New data sheds light on Georgia flooding

Shirley Laska at book signing for Catastrophe in the Making. Photo/Hubie Vigreux 9-22-09

Shirley Laska at book signing for Catastrophe in the Making; photo by Hubie Vigreux 9-22-09

Updated June 30, 2014. discovered in a FOIA request dated March 6, 2009 that the majority of the nation’s population, 54.83% (156,615,630 people) lives in counties protected by levees.

This figure is much higher than the percentage reported last year (43%) in a June 2008 briefing to Congress.

Manmade levees, like navigational channels, highways and dams are alterations to a region’s hydrological character and landscape, and if done irresponsibly can be devastating. This may be what happened in north Georgia.

Jacqui Jeras, CNN meteorologist, said the urbanization of Atlanta and its suburban sprawl also contributed to the floods. “There used to be a lot more earth and soil to help absorb this stuff,” she said. “But the rain really fell on the concrete jungle.”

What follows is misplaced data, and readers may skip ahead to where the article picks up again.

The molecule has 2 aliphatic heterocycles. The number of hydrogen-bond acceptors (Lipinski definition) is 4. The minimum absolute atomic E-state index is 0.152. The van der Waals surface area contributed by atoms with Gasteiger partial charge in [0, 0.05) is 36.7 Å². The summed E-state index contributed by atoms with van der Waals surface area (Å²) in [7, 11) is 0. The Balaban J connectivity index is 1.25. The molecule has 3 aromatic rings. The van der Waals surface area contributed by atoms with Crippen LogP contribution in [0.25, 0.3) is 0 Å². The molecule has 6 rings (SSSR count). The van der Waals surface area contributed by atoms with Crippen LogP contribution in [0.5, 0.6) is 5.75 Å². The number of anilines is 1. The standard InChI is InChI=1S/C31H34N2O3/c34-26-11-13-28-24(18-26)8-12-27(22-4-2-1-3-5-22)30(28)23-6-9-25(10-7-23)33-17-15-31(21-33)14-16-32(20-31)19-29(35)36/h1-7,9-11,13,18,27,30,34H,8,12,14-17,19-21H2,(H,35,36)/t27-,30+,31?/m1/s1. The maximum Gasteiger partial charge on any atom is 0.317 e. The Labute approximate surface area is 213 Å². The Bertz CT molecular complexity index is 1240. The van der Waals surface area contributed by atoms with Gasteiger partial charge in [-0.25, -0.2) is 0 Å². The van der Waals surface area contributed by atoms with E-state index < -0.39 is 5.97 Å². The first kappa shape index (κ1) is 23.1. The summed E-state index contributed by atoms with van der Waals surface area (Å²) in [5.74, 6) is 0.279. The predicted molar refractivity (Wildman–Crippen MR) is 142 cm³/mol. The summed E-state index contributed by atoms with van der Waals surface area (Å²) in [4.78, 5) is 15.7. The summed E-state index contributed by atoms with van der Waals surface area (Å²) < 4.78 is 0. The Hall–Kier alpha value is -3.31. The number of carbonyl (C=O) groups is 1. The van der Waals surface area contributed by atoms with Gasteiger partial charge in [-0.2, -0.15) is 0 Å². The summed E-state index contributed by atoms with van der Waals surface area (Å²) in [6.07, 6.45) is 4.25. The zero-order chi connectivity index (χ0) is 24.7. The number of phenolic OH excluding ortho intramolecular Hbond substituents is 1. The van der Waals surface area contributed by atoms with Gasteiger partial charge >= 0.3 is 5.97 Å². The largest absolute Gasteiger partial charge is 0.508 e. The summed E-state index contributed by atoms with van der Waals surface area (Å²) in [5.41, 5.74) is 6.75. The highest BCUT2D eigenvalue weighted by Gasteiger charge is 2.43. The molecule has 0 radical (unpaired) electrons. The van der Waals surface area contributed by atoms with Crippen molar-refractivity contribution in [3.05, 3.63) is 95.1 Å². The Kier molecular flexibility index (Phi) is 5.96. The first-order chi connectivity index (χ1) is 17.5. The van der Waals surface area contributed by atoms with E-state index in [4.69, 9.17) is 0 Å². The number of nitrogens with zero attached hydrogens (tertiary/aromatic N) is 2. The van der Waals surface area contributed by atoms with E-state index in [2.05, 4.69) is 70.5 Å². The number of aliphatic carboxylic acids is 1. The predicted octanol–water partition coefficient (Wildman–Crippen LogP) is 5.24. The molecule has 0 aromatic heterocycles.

Sociologist Shirley Laska and author of just released Catastrophe in the Making, told that residential development is at the core of the methods that many communities use to grow their tax base.

It is a very powerful driver and participants are often regional, even national interests in conjunction with local, “growth machine” interests. The predictions of flooding are usually conservative and not stable: development adds to more flooding because wetlands are targeted (thus losing the absorption quality) and surfaces are covered by “big boxes,” streets, homes etc. so the flooding gets worse.

This new data reaffirms the importance of understanding that levee failure and flooding is not a strictly New Orleans nor a coastal problem. Levee failure and flooding can happen in every continental US state.

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